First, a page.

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  4. The goal of speech separation is to extract multiple speech sources from a single microphone recording. Recently, with the advancement of deep learning and availability of large datasets, speech separation has been formulated as a supervised learning problem. These approaches aim to learn discriminative patterns of speech, speakers, and background noise using a supervised learning algorithm, typically a deep neural network. A long-lasting problem in supervised speech separation is finding the correct label for each separated speech signal, referred to as label permutation ambiguity. Permutation ambiguity refers to the problem of determining the output-label assignment between the separated sources and the available single-speaker speech labels. Finding the best output-label assignment is required for calculation of separation error, which is later used for updating parameters of the model. Recently, Permutation Invariant Training (PIT) has been shown to be a promising solution in handling the label ambiguity problem. However, the overconfident choice of the output-label assignment by PIT results in a sub-optimal trained model. In this work, we propose a probabilistic optimization framework to address the inefficiency of PIT in finding the best output-label assignment. Our proposed method entitled trainable Softminimum PIT is then employed on the same Long-Short Term Memory (LSTM) architecture used in Permutation Invariant Training (PIT) speech separation method. The results of our experiments show that the proposed method outperforms conventional PIT speech separation significantly (p-value < 0.01) by +1dB in Signal to Distortion Ratio (SDR) and +1.5dB in Signal to Interference Ratio (SIR).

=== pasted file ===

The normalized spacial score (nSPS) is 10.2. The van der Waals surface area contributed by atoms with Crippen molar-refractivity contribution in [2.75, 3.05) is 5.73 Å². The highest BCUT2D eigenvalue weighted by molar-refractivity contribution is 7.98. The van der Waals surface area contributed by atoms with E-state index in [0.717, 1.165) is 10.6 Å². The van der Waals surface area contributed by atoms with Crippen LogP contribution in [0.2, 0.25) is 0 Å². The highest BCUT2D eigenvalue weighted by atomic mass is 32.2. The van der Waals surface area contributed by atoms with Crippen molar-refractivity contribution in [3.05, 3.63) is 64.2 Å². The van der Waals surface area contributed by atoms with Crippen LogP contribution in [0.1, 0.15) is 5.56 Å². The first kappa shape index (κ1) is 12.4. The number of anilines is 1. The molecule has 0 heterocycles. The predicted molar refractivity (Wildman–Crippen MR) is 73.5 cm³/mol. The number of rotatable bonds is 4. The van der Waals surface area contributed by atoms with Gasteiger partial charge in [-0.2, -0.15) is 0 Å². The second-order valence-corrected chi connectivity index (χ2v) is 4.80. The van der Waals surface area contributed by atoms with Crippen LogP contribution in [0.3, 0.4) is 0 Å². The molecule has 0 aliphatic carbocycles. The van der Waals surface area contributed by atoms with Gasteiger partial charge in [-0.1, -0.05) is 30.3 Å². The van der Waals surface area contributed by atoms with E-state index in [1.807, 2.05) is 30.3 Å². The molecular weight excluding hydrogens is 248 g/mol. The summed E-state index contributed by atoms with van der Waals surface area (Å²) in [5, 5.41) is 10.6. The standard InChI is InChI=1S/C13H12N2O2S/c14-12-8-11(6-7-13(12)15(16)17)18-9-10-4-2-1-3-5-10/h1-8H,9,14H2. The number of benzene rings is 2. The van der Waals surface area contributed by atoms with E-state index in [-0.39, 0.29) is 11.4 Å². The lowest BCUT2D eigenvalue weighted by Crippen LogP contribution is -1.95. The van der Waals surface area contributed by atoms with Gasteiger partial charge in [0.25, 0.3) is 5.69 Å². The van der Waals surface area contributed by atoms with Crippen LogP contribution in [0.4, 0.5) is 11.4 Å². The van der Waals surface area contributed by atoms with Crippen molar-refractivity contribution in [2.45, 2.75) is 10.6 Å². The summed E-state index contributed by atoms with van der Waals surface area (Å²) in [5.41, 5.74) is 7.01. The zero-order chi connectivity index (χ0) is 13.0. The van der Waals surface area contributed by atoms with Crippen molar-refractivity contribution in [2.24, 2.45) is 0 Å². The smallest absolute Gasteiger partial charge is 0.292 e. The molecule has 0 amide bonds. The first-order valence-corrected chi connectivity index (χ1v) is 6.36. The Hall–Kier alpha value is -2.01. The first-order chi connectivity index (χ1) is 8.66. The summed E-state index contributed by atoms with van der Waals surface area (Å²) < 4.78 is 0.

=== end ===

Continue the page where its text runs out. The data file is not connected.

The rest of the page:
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  5. Fearless Steps (FS) APOLLO is a + 50,000 hr audio resource established by CRSS-UTDallas capturing all communications between NASA-MCC personnel, backroom staff, and Astronauts across manned Apollo Missions. Such a massive audio resource without metadata/unlabeled corpus provides limited benefit for communities outside Speech-and-Language Technology (SLT). Supplementing this audio with rich metadata developed using robust automated mechanisms to transcribe and highlight naturalistic communications can facilitate open research opportunities for SLT, speech sciences, education, and historical archival communities. In this study, we focus on customizing keyword spotting (KWS) and topic detection systems as an initial step towards conversational understanding. Extensive research in automatic speech recognition (ASR), speech activity, and speaker diarization using manually transcribed 125 h FS Challenge corpus has demonstrated the need for robust domain-specific model development. A major challenge in training KWS systems and topic detection models is the availability of word-level annotations. Forced alignment schemes evaluated using state-of-the-art ASR show significant degradation in segmentation performance. This study explores challenges in extracting accurate keyword segments using existing sentence-level transcriptions and proposes domain-specific KWS-based solutions to detect conversational topics in audio streams.